Influencers are everywhere. There are many routes to take when searching for the right influencer, whether you are a well-known company, or launching a new business. It’s important to recognize the different types of influencers, and to know how to determine who is a real influencer, and who is simply a con.
As a Digital Media Consultant, I specialize in helping small businesses and solo-preneurs. From the early days of social media, I have stressed to my clients the importance of storytelling and providing valuable content to their online followers — their communities. By creating a personal brand around their business, they slowly gained more engagement, more followers, and an audience hungry for the experience they offer via social media accounts. In short, they became influencers, which made it substantially easier to sell their products.
Today, I advise them to do the same, but find already established influencers to help them expose their brand and boost reach and engagement via targeted campaigns.
Here are 7 ways to sift through the influencers out there, and avoid falling for empty promises:
When you are looking for the perfect influencer for your brand, you might become blinded by an impressive social media following. Don’t be. While a long list of followers can mean potential exposure for your brand, it’s the reach and targeted market you’re looking for.
In October, a top Israeli website looked at the biggest Twitter accounts (from Celebrities like Gal Gadot, to Members of the Israeli Knesset), and discovered that in many of the Politician’s cases — most of their followers were “inactive” accounts, determining their real average reach per tweet is in fact, much lower than the number of followers they had.
There are a few key things that can help you distinguish between a true influencer — and a fake one. The first perimeter you can easily find the data about, is the Following/Followers ratio (on Instagram & Twitter). The lower amount of “following” vs “followers” is a good indicator. You may come across accounts with large amounts of followers, but with a practically identical amount of accounts they follow. This most likely suggests this account gained followers by “following back”. A close look through their timeline shows a small amount of engagement, especially for an account with a huge following — is a user that is not a real influencer, and will have a relatively low reach per social media post.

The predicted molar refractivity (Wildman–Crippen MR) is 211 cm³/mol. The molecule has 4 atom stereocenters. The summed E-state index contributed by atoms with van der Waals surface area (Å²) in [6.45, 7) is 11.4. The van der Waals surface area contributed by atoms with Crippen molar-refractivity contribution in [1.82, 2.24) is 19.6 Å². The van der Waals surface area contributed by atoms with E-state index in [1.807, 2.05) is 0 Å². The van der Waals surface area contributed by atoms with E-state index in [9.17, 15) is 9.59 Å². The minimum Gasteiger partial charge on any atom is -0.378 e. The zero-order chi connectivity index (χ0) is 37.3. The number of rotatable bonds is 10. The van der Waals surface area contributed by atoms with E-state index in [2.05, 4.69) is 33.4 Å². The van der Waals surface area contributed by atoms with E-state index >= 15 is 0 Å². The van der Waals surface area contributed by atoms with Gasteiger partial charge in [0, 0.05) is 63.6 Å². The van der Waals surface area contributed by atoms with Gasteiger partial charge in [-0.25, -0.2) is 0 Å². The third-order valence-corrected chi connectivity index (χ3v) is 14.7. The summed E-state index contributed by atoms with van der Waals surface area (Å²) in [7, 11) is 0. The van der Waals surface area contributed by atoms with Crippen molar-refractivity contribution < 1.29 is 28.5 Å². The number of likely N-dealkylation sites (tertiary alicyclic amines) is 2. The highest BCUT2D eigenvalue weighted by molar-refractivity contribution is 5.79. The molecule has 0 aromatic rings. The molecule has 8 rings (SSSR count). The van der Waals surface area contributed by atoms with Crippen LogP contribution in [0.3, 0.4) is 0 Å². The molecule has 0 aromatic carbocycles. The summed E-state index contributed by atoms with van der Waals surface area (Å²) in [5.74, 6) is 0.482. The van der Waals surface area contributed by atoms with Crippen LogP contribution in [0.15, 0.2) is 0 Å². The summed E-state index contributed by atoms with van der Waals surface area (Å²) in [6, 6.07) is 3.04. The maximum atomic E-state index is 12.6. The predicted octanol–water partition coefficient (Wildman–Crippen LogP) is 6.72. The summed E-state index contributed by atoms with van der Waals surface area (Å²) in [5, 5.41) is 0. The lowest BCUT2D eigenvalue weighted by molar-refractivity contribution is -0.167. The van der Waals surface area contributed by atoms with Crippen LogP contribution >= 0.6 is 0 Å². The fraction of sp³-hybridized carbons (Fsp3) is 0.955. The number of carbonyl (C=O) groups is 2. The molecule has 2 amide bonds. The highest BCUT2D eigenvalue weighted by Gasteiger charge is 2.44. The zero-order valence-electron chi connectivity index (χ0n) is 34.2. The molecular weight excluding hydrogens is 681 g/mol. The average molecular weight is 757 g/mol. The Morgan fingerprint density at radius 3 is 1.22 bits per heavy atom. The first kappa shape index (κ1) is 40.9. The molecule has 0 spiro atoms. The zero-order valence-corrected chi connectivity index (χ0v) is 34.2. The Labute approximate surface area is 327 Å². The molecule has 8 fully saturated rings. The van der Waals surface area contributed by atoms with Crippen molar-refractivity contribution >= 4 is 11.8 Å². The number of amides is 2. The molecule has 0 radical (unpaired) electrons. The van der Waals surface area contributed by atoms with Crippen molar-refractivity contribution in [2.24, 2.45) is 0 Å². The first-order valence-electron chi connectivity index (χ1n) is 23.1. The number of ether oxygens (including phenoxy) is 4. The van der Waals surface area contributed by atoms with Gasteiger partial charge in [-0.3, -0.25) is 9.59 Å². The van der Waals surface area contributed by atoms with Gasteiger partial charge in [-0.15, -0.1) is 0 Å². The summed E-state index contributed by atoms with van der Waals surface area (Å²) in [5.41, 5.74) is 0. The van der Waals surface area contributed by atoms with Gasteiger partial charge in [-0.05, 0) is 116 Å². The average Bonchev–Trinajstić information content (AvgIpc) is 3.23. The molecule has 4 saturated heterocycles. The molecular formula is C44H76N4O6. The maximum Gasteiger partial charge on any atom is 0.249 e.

Recently, I’ve been helping a friend, a small business owner in the Fine Dining & Lifestyle field, decide how to market herself on a tight budget, in order to grow sales for her store, and book more private catering events and tutorial speaking engagements.
She had a pile of business cards and emails with different offers from PR firms, bloggers and social media marketers, and wanted my advice in sorting out the riff raff.
The traditional PR firms were the first to cross off the list. They were asking for thousands of dollars per month in exchange for the promise of interviews and television segments. Sounds great, right? But, that adds up to a whole lot of nothing for a high price per month. What a PR person does, is essentially write out a pretty boring media pitch, and try to leverage their network of reporters and columnists, TV producers and bookers, to get you media coverage. They can’t guarantee it, and after a few items over a few months — they will run out of ways to market you — because they aren’t creative types like today’s expert influencer marketers who tend to create their own original and appealing content for their followers.